Cover image for Little night
Title:
Little night
Author:
Rice, Luanne.
Personal Author:
Publication Information:
New York : Pamela Dorman Books/Viking, [2012]

©2012
Physical Description:
321 pages ; 24 cm
Summary:
Clare Burke's life took a devastating turn when she tried to protect her sister, Anne, from an abusive and controlling husband and ended up serving prison time for assault. The verdict largely hinged on Anne's defense of her spouse, all lies, and the sisters have been estranged ever since. Nearly twenty years later, Claire is living a quiet life in Manhattan as an urban birder and nature blogger, when her niece, Grit, turns up on her doorstep. The two long for a relationship with each other, but they'll have to dig deep into their family's difficult past in order to build one. Together, they face the wounds inflicted by Anne and her husband and find in their new connection a place of healing. When Clare begins to suspect her sister might have followed Grit to New York, she and her niece hold out hope for a long-awaited reunion with her...but will it be the joyous occasion they dream of? And will Clare and her longtime partner, Paul, whose complicated relationship has been sorely tested through the years, find a way back to love and to each other, again?--From inside front flap of book jacket.
Language:
English
ISBN:
9780670023561

9780143123323
Format :
Book

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Summary

Summary

An emotionally gripping family drama from beloved New York Times bestseller Luanne Rice

Clare Burke's life took a devastating turn when she tried to protect her sister, Anne, from an abusive and controlling husband and ended up serving prison time for assault. The verdict largely hinged on Anne's defense of her spouse--all lies--and the sisters have been estranged ever since. Nearly twenty years later, Clare is living a quiet life in Manhattan as an urban birder and nature blogger, when her niece, Grit, turns up on her doorstep.

The two long for a relationship with each other, but they'll have to dig deep into their family's difficult past in order to build one. Together they face the wounds inflicted by Anne and find in their new connection a place of healing. When Clare begins to suspect her sister might be in New York, she and her niece hold out hope for a long-awaited reunion with her.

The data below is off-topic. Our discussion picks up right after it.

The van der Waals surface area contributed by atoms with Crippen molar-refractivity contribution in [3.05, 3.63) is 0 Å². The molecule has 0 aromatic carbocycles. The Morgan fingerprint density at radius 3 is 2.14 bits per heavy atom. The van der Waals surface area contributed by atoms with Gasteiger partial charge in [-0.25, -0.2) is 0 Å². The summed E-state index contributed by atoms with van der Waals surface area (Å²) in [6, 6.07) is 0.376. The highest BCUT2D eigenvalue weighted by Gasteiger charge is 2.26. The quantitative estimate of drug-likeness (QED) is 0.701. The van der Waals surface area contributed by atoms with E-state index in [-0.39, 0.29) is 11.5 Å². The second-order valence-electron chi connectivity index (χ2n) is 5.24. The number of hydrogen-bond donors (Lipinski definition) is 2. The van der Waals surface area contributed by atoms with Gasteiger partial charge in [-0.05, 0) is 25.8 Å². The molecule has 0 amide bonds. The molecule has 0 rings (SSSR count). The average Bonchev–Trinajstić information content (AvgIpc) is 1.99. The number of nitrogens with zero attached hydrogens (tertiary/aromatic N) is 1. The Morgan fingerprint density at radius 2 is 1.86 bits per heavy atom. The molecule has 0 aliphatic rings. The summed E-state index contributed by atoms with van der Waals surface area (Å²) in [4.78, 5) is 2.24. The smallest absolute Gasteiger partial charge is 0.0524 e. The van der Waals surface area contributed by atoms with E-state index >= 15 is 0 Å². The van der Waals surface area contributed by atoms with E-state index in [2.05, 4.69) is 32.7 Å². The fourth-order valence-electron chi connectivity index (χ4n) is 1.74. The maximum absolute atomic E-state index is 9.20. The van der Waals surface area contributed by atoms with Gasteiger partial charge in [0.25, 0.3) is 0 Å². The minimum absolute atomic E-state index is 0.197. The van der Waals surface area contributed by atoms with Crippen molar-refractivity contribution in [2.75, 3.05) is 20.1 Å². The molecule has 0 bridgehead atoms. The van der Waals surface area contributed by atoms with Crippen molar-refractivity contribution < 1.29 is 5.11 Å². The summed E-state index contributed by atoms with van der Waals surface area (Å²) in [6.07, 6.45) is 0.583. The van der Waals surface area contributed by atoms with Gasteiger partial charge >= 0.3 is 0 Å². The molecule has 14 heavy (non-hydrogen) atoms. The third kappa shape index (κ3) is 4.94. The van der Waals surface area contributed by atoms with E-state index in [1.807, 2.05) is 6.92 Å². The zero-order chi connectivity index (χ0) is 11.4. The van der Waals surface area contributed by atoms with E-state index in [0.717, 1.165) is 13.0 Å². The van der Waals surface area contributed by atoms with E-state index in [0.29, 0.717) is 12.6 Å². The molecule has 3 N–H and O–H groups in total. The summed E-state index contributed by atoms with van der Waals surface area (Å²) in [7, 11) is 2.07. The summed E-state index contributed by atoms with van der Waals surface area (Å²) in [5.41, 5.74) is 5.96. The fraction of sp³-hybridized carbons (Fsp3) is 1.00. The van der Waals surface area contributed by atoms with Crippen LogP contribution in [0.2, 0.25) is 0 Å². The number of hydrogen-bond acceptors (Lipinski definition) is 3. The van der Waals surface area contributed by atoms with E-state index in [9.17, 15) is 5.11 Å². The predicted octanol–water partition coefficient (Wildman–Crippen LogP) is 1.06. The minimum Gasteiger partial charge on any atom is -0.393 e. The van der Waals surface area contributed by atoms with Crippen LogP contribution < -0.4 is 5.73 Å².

A riveting story about women and the primal, tangled family ties that bind them together, Little Night marks a milestone for Luanne Rice--the thirtieth novel from the author with a talent for creating stories that are "exciting, emotional, terrific" ( The New York Times Book Review ).


Author Notes

Novelist Luanne Rice was born in Old Lyme, Connecticut on September 25, 1955. She has written over twenty books and her stories, such as Home Fires and Cloud Nine, depict average people in emotionally complex situations. Many of her novels have been adapted into TV movies including Crazy in Love (1992) which starred Holly Hunter, Bill Pullman and Gena Rowlands, and Blue Moon (1999) which starred Sharon Lawrence, Kim Hunter and Richard Kiley. She currently splits her time between New York City and Old Lyme, Connecticut.

(Bowker Author Biography) Luanne Rice is the author of Follow the Stars Home, Cloud Nine, Secrets of Paris, Stone Heart, Angels All over Town, Home Fires, Crazy in Love (made into a TNT Network feature movie), and Blue Moon, which has been made into a CBS television movie. Originally from Connecticut, she now lives in New York City with her husband.

(Publisher Provided) Luanne Rice is the author of ten novels, most recently Dream Country, Follow the Stars Home, and Cloud Nine. She lives in New York City and Old Lyme, Connecticut, with her husband.

(Publisher Provided)


Reviews 3

Booklist Review